Burying their dead is a tough challenge for Syrian rebels, as blasts and machinegun fire rock Qusayr, a town some 30 kilometers southwest of the besieged city of Homs.
The rebels have a tentative hold on parts of the town, but are constantly being shelled by forces loyal to embattled President Bashar al-Assad.
On Tuesday, dozens of people flocked to an unfinished villa in a dusty street of the town of about 40,000 residents -- mainly Sunni Muslims but with around 20 percent Christians -- to attend a funeral.
Civilians and fighters of the Free Syrian Army had come to pay tribute to Abu Ayhem, 35, who was hit in the head last week by shrapnel and later died.
Abu Ahyem "was taken to Lebanon for medical treatment since his injuries were too severe. But he died there yesterday and his body was brought back today," said his brother, Mohammad, giving a false name for security reasons.
"We will take revenge on Bashar al-Assad," shouted the dead man's mother as she cried beside the body covered with flowers.
"I am proud of this martyr. I am ready to sacrifice my son for freedom, but I want revenge," she said before calling for "jihad against the regime."
Abu Ayhem's baby of only a few months cried in the arms of the mother, while his grandmother gently caressed the the cheek of her dead grandson.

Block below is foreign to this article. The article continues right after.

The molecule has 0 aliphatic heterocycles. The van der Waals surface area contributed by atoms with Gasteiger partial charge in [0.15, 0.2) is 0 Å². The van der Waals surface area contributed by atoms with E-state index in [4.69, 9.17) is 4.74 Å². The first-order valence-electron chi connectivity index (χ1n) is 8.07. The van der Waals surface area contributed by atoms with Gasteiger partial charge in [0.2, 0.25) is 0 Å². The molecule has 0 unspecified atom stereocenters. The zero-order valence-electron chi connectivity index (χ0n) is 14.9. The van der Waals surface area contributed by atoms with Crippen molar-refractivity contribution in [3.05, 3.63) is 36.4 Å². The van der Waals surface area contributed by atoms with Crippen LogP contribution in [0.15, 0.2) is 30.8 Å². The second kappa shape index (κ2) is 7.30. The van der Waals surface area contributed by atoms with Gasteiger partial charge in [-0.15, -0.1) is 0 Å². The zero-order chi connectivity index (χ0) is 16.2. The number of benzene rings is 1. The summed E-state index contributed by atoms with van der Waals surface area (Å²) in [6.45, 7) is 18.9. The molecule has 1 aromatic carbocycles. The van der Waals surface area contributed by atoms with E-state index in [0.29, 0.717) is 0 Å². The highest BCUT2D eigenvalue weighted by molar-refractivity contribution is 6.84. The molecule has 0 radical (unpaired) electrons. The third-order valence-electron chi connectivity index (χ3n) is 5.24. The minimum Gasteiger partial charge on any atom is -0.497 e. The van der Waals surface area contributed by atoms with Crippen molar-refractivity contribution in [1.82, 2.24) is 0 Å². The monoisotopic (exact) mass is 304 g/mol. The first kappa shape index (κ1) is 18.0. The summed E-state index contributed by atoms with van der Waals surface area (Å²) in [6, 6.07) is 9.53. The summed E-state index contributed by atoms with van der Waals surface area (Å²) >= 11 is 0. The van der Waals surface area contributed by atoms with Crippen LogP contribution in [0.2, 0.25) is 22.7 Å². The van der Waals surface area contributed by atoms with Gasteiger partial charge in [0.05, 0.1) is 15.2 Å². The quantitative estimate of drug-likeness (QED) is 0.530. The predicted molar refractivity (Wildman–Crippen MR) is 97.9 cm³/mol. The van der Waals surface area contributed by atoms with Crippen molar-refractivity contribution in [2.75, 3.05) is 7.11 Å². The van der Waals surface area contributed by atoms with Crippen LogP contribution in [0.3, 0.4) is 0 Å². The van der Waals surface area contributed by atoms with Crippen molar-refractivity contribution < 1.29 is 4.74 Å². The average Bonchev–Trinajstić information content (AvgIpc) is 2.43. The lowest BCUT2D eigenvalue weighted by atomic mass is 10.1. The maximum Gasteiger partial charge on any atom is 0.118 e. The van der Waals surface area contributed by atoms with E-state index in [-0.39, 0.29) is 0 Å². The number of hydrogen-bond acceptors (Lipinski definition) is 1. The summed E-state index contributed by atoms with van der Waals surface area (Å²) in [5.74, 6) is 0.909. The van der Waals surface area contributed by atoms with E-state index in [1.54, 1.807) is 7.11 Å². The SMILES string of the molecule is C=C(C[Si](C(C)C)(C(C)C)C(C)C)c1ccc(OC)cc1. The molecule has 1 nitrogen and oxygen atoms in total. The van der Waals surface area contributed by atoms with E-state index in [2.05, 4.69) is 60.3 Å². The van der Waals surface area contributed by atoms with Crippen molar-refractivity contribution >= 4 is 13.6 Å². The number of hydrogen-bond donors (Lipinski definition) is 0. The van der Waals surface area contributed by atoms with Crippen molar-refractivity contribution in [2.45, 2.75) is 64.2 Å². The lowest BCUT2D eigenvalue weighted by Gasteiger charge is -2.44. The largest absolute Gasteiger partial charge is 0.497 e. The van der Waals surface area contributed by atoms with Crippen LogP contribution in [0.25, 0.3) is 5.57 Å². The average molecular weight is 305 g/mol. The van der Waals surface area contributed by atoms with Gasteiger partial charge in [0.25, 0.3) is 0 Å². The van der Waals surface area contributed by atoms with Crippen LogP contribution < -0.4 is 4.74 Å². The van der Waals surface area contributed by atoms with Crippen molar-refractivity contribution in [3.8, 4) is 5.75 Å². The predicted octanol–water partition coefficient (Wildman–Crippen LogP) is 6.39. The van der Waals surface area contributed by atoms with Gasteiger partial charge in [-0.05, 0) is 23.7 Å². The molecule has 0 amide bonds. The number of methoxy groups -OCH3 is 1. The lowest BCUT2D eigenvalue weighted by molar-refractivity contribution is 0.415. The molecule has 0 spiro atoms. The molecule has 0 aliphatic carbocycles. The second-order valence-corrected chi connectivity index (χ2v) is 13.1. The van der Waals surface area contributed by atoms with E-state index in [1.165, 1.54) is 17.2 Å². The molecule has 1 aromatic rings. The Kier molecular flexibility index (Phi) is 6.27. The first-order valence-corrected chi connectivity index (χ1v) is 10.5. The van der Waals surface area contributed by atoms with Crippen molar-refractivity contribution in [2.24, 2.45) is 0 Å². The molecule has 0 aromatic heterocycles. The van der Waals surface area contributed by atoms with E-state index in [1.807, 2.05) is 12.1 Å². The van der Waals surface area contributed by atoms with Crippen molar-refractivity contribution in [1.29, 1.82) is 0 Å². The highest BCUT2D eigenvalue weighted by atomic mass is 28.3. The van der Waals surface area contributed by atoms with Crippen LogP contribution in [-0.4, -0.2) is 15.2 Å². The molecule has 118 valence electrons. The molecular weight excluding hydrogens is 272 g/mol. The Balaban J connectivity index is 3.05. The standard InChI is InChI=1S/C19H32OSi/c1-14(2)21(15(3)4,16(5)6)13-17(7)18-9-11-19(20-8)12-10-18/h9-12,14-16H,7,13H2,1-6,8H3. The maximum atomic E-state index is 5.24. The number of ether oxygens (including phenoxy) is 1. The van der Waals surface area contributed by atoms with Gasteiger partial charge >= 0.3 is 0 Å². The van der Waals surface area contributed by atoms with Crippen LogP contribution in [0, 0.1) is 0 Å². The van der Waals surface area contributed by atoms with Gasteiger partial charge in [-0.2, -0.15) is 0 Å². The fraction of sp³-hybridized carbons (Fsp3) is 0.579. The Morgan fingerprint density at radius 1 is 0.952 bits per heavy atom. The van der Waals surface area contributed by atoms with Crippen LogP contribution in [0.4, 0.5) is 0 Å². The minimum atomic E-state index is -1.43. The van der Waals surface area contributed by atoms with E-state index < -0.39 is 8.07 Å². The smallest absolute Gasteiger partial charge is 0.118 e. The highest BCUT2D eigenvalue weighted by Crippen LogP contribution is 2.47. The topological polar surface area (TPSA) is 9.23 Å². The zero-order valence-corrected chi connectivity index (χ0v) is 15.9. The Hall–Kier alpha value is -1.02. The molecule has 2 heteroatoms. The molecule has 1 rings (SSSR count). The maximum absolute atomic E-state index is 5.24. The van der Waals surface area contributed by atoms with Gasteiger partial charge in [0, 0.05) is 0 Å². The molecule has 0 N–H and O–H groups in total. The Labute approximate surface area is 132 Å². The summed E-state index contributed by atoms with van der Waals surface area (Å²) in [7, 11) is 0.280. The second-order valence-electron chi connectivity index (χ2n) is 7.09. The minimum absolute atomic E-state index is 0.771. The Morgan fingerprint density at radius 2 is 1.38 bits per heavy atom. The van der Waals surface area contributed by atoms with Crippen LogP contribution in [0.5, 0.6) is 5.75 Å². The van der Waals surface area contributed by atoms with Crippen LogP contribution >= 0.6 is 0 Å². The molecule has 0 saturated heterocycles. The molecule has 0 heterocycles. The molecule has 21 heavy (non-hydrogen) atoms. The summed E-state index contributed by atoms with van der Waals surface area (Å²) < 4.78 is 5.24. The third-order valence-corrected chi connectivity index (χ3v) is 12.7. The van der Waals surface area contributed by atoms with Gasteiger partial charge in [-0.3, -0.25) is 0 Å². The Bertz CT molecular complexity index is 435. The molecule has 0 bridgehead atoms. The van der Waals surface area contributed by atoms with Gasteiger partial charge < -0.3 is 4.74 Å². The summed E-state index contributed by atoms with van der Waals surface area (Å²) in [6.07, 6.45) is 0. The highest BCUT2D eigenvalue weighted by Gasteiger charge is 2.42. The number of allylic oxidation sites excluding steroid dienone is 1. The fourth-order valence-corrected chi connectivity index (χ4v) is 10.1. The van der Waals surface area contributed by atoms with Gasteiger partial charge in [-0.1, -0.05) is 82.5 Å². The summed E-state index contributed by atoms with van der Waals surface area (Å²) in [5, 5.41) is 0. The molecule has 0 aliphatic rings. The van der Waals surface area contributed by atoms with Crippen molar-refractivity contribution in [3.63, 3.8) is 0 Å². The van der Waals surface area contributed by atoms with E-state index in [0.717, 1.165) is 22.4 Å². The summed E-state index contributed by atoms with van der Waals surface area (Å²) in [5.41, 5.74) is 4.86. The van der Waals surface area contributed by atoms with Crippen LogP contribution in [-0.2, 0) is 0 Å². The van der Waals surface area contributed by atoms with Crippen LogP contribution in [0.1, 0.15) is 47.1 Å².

A shopkeeper before the anti-government unrest that broke out nearly a year ago, Abu Ayhem became an amateur reporter and covered the FSA.
He was hit when taking pictures to post on the Internet.
Fighters of the rebel army cried and sang a funeral prayer with the family before the body was loaded onto a rough wooden stretcher and carried to the former park for burial under a leaden sky.
As the procession of about 500 people passed, women waiting along the way threw candy and rice, and the crowds soon grew in the rather quiet day in a town bombed almost daily by government forces.
Like the town hall and hospital, Qusayr's municipal cemetery is under the control of Syrian regime forces making it inaccessible to the rebels.
Abu Ayhem will be buried in the public garden where some 60 others also lie, but one fighter said getting there is dangerous because "there are snipers not far from here."
Qusay, a 34-year-old Christian, said "we are bombarded all the time in Qusayr this month and most often it is civilians who are killed."
"We are still protesting peacefully, but Bashar is killing us."
The revolutionary slogans were interrupted by distant explosions and burst of automatic weapons. Several heads turned but the funeral continued.
Suddenly the sound of explosions, one after another, came closer.
Dozens of people ran, while others walked with their sense of danger blunted by the weeks of bombing.
Finally some men were able to bury Abu Ayhem, with shells exploding almost every minute for nearly three hours in Qusayr.
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